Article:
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My 7 year old has a problem with lying.

We have a problem with our nearly 7 year old son.  He is a wonderful person other than the fact that he is so sneaky.  He has a problem with lying that his kindergarten teacher noticed, too.
We have since taken him out of school because we thought maybe the pressure was too much. I homeschool him now and all was going well. In the last few months the lying has started again.  He is really smart (3rd grade reading level)and he gets a wonderful amount of praise in everything he does.  I just don't understand why he lies when he knows that he gets in much more trouble for it than the if he told the truth. We are at a loss. We also have a problem with trying to get his little brother in trouble. I try and make no difference between them (other than age apprpriate ones) but he seems to resent him so much. It's never overt, just when they are alone.  I'm really worried about him.  We took him to see a psychologist, and she said he had ADD (what a generic and unhelpful diagnosis).  It is starting to effect the way I see him. I just can't trust him to tell me the truth about the smallest thing.  It's like he has to be perfect and if he messes up he has to cover it up.  I hope you can help.
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242606 tn?1243786248
Dear Nicole,

When young children lie, the 'motive' is usually to escape (they think) trouble of some sort. This type of lying is fairly common and, if parents respond by communicating their disapproval, modeling values of truth and honesty, and applying consequences if necessary, such lying is not particularly indicative of any serious personality or character flaws.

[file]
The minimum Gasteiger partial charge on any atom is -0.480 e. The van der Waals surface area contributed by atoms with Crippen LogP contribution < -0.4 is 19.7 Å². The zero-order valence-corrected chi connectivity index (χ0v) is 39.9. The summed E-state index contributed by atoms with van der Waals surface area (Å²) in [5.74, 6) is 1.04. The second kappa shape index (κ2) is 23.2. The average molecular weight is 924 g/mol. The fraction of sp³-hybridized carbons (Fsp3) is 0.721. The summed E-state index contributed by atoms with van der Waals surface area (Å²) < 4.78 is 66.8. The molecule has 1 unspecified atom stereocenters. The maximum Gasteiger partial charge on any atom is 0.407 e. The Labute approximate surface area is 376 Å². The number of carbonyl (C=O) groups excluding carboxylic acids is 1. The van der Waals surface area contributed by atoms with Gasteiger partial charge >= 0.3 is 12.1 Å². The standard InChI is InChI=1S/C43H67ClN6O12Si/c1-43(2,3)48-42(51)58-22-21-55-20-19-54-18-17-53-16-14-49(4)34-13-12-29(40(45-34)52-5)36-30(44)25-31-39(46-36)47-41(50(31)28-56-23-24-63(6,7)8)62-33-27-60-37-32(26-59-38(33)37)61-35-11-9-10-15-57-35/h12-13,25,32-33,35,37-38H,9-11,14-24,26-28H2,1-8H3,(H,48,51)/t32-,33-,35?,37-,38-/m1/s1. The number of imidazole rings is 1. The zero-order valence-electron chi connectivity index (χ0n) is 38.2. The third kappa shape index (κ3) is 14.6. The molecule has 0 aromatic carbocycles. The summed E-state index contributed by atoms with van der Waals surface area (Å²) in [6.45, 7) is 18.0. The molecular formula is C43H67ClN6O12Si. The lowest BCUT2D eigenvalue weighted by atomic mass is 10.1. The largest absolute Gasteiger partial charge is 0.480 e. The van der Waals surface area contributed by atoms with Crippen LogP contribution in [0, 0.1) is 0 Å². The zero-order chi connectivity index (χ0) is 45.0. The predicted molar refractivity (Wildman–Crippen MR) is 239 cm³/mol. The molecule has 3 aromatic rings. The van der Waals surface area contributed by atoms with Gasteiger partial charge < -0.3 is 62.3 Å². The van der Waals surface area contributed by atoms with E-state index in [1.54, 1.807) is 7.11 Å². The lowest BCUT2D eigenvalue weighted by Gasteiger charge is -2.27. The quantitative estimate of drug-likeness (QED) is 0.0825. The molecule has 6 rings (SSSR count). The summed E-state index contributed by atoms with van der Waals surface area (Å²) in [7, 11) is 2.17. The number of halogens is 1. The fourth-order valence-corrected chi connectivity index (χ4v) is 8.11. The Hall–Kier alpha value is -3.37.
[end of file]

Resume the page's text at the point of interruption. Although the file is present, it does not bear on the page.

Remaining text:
However, some children lie almost gratuitously, if you will. They do not lie to escape trouble or disapproval (at least overtly), and the motive for such lying can be subtle and not always apparent.

If indeed your son displays Attention-Deficit/Hyperactivity Disorder, this is really not relevant to the pattern of lying. Lying is not a symptom of ADHD.

It would probably be worth your while to seek another opinion about your son's functioning by securing another child mental health evaluation. Be sure to explain your worry, and arrive at the appointment with some detailed examples to offer the clinician.

It is possible, but by no means obvious, that your son has some perfectionistic tendencies that cause him to be unaccepting of any flaws in his behavior or performance, and therefore 'compel' him to lie to protect his self-imposed standards.

As a final note, you might question your decision to withdraw him from school. These early years in school are critical for young children, not only because of their exposure to fundamental academic skills, but also for social and emotional development. I worry that, in your sincere attempt to help and support him, you may be depriving him of an enriching and stimulating environment for all-around learning.
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